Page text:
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Leadership Book Review: "The Talent Code" and "Start with Why"

(posted: December 27th, 2011)

Questions: As growing leaders in the business world, we might ask ourselves these questions.

  • Why are some people and organizations more innovative, influential, and profitable than others?
  • Why do some command greater loyalty from customers and employees?
  • Why do some have repeat success?

Question Behind the Questions:

What can we do to enhance this in our organizations?

To continue answering the questions above, we go to another two books in our series called the Leadership Book Review.

Last week I reviewed Good Boss Bad Boss, How to be the best and learn from the worst by Robert Sutton and Drive: The surprising truth about what motivates us by Daniel Pink.

This week I have two more amazing books filled with best practices to share.

Leadership Book Review

The Talent Code: Greatness Isn't Born, It's Grown

by Daniel Coyle

"What is the secret of talent and how do we unlock it?"

This book is not just for leaders. He provides parents, teachers, coaches, and leaders with the tools they can use to maximize potential in themselves and others. I have been using many of the tips with my ten-year old daughter with great success.

Daniel identifies the three key elements that will you allow you to develop anyone important in your life as well as yourself; deep practice, ignition and master coaching.

He explains how to optimize performance to enable his readers to reach their highest potential.

1. Deep Practice

Deep practice is built on the paradox that struggling in certain targeted ways, even when you make mistakes, makes you smarter. It is also built on experiences where we are forced to slow down, make errors, and then correct them. Similar to trying to remembers someone's name whom you have just met, this is how we become great at anything important to us.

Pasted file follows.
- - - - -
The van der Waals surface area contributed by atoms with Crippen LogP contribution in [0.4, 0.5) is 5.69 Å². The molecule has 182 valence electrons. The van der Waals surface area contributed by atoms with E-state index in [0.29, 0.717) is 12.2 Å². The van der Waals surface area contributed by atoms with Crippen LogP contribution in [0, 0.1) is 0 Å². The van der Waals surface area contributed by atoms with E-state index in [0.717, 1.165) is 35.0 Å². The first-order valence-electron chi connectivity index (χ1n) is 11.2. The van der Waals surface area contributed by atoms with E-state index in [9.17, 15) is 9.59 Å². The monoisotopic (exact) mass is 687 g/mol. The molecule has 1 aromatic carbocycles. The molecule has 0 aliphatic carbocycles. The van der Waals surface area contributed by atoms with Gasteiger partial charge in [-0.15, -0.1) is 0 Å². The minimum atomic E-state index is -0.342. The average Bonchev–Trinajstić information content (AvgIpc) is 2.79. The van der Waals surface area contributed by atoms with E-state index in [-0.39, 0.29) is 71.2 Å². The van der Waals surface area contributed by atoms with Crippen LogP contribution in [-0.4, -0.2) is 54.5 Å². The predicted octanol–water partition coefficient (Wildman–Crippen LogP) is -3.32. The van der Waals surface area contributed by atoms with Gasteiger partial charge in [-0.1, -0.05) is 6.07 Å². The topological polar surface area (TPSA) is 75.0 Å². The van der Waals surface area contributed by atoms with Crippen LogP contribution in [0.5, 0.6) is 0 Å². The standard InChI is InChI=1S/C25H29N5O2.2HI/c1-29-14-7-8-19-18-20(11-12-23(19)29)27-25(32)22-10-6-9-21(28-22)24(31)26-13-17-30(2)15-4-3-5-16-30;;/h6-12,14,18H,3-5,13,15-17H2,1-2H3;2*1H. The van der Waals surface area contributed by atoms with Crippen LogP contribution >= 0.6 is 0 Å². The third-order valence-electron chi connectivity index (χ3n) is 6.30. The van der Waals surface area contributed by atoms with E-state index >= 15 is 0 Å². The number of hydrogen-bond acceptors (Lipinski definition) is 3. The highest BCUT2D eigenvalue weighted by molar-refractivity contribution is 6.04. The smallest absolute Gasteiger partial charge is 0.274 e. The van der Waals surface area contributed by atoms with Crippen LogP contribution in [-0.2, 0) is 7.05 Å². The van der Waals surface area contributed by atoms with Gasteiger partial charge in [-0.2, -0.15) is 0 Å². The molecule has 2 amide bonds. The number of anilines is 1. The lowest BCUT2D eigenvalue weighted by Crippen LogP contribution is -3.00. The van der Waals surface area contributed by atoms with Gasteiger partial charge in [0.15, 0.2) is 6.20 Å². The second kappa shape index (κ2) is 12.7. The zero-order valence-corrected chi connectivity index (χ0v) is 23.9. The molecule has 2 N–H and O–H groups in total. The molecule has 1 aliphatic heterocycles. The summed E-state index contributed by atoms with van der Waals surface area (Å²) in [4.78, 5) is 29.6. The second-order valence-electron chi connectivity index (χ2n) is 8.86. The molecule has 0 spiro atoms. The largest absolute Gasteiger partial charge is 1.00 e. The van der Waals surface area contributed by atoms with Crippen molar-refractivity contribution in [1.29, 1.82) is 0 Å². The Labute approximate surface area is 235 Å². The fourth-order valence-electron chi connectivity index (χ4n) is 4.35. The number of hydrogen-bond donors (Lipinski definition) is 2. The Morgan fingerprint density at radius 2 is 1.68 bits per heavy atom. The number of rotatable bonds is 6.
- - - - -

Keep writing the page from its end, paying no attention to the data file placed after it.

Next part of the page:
When you are practicing deeply, the world's usual rules are suspended. You use time more efficiently and your small efforts produce big, lasting results.

Coyle has three rules:

  • Chunk it up
  • Repeat it
  • Learn to feel it

Daniel includes a lot of research and shares how specific practices can increase skill up to 10 times faster.

2. Ignition

"Every great and commanding moment in the annals of the world is a triumph of some enthusiasm."

Ralph Waldo Emerson

Deep practice is not a piece of cake. It requires energy, passion, and commitment.

What ignites progress is a vision of your ideal future selves. When you are truly ignited, this energy and passion makes all the difference.

How can you ignite this in those around you and then keep it going?

A high level of commitment and passion separates the high achievers.

One great take away for me was his highlight of the importance of a vision of our ideal future selves; a vision that oriented energy and accelerated our progress.

How many of you truly have a vision that ignites you? Does it keep your motivational fire lit?

3. Master Coaching

As a leader, do you have the knack for combining these two to grow talent in others?

Naturally this section was my favorite. I wanted to discover his secrets and best practices. When I read, "We started approaching our coaching with the idea of, what would John Wooden do?" I was wowed as he is my coaching idle.

One of Wooden's master teaching techniques is a three-part instruction where he modeled the right ways to do something, showed the incorrect way, and then remodeled the right way. He taught in chunks and ingrained in his players; "don't look for the big quick improvement, seek the small improvement, one day at a time."